Good Question: How to Handle the Critics

One of the trickiest parts about parenting is handling the comments, questions, and judgements that come as a result of your choices. Whatever philosophical parenting path you choose (or don’t), there is bound to be someone you’ll come across who disagrees with you.

The choice to free-range parent definitely brings up issues that will, at some point, require you to address the way you parent. In my experience, I find that there are three ways people will raise questions about your parenting:

1. Questions

This is the ideal situation for all parties involved. Asking questions implies a willingness to learn and an open mind. I know for myself, if I’m intrigued by the way someone else parents, questions are the best way to delve deeper into the subject without offending. It’s natural when someone asks you a question about your parenting to assume that they’re questioning your parenting. Don’t! Those are two different things, and by getting defensive right away you lose the opportunity to educate someone about the benefits of free-range parenting. I try to answer questions with the reasons why free-range parenting works for our family, examples of how we free-range parent, and provide stories of the benefits we’ve seen as a result.

2. Advice

This is a grey area. Some advice truly is meant to be helpful. An acquaintance once told me a story of how her daughter was approached at the playground by a suspicious person. She related the story and gave some advice on how they handled the situation. It prompted me to rethink whether or not I was comfortable sending Elena to the playground without me (I was), and to have a conversation with her about how she would handle herself in the same situation. Some advice, however, is really just passive-aggressive judgement trying to cloak itself in helpfulness. In these situations I find that it’s best to just politely say, “Thanks. I’ll take that under consideration.”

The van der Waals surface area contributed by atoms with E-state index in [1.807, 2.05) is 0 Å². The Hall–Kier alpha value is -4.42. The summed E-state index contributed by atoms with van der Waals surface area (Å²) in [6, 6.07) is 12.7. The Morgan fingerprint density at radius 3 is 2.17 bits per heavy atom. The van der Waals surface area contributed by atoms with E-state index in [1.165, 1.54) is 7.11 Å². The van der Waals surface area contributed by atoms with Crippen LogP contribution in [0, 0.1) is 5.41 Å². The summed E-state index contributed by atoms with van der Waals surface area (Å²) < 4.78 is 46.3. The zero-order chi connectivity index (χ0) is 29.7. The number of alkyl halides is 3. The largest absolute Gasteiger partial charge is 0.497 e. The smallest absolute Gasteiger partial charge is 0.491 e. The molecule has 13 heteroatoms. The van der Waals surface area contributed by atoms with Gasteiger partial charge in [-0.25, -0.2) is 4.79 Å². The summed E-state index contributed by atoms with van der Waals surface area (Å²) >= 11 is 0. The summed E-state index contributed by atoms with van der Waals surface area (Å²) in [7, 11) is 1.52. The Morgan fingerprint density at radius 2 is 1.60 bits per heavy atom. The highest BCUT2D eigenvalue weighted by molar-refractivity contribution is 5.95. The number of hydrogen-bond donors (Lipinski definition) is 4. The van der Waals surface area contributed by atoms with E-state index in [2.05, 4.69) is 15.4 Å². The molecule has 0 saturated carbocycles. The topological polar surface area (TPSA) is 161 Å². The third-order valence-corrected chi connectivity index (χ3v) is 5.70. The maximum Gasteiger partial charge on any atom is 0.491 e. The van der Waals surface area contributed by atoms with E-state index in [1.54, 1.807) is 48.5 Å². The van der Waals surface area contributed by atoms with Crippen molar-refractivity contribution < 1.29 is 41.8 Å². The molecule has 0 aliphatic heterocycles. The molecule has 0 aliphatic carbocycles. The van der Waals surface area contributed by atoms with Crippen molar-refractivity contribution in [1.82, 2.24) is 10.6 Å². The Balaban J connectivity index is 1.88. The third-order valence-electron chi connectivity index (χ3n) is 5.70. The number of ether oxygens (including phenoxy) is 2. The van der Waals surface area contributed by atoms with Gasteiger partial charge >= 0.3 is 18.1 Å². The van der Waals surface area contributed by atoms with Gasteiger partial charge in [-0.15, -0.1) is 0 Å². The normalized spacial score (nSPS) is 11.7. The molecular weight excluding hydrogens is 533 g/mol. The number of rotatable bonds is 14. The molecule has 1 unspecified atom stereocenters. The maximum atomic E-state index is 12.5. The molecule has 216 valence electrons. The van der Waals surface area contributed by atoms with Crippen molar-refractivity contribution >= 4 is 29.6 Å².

3. Rude Comments and/or Judgements

These are the critics I just never seem to know how to handle! Comments like, “I would never let my kids do that, I love them too much,” or “You’re a terrible parent, you’re lucky I don’t call the authorities.” (Both of which have actually been said to me. To my face – not even in YouTube comments!) These are the worst because they bring up so many emotions that lurk beneath the surface of any parent’s mind.  Am I a good enough parent? Am I doing the best thing for my kids? You want to lash out in anger or defend yourself, but in all actuality, it’s not worth the energy. You won’t be changing anyone’s mind.

I’m curious – what’s been your experience when dealing with critics or those who question your parenting style?

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Comments

  1. Free range or not, sometimes it feels like other parents exist just to make you feel like a terrible parent. For me, it’s an ongoing and very difficult journey in “getting over it” or “moving on”. I feel like some very critical adults live near me and judge every cry they hear from my home, make rude remarks and tell flat out lies about our family and me personally to people we know AND strangers. I’m trying so hard to not let this person be a part of my story but it’s darn near impossible. Good for you for being able to see it as a waste of energy. It’s encouraging to read that.

    • There are days when it’s easy and days when a comment can just set off all kinds of insecurities. I hope you can rise above the nonsense – you’re a good mama!